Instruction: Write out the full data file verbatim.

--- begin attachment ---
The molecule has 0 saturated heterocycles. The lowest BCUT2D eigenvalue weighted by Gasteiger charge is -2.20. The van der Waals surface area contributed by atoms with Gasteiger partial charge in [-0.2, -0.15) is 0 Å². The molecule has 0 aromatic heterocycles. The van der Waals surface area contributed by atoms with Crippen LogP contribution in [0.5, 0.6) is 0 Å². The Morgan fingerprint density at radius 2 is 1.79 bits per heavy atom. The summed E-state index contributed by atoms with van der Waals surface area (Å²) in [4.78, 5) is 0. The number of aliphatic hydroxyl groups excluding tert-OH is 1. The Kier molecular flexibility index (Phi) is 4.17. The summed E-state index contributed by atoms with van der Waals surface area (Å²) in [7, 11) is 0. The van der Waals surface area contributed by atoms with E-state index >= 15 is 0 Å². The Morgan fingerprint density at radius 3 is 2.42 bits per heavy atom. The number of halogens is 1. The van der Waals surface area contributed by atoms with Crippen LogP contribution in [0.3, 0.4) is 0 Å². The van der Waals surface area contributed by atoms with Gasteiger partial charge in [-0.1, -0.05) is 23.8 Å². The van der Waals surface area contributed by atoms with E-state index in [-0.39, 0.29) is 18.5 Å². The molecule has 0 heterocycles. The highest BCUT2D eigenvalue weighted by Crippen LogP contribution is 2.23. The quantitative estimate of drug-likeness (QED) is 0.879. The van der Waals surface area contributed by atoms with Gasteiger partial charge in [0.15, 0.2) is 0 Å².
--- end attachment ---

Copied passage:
The molecule has 0 saturated heterocycles. The lowest BCUT2D eigenvalue weighted by Gasteiger charge is -2.20. The van der Waals surface area contributed by atoms with Gasteiger partial charge in [-0.2, -0.15) is 0 Å². The molecule has 0 aromatic heterocycles. The van der Waals surface area contributed by atoms with Crippen LogP contribution in [0.5, 0.6) is 0 Å². The Morgan fingerprint density at radius 2 is 1.79 bits per heavy atom. The summed E-state index contributed by atoms with van der Waals surface area (Å²) in [4.78, 5) is 0. The number of aliphatic hydroxyl groups excluding tert-OH is 1. The Kier molecular flexibility index (Phi) is 4.17. The summed E-state index contributed by atoms with van der Waals surface area (Å²) in [7, 11) is 0. The van der Waals surface area contributed by atoms with E-state index >= 15 is 0 Å². The Morgan fingerprint density at radius 3 is 2.42 bits per heavy atom. The number of halogens is 1. The van der Waals surface area contributed by atoms with Crippen LogP contribution in [0.3, 0.4) is 0 Å². The van der Waals surface area contributed by atoms with Gasteiger partial charge in [-0.1, -0.05) is 23.8 Å². The van der Waals surface area contributed by atoms with E-state index in [-0.39, 0.29) is 18.5 Å². The molecule has 0 heterocycles. The highest BCUT2D eigenvalue weighted by Crippen LogP contribution is 2.23. The quantitative estimate of drug-likeness (QED) is 0.879. The van der Waals surface area contributed by atoms with Gasteiger partial charge in [0.15, 0.2) is 0 Å².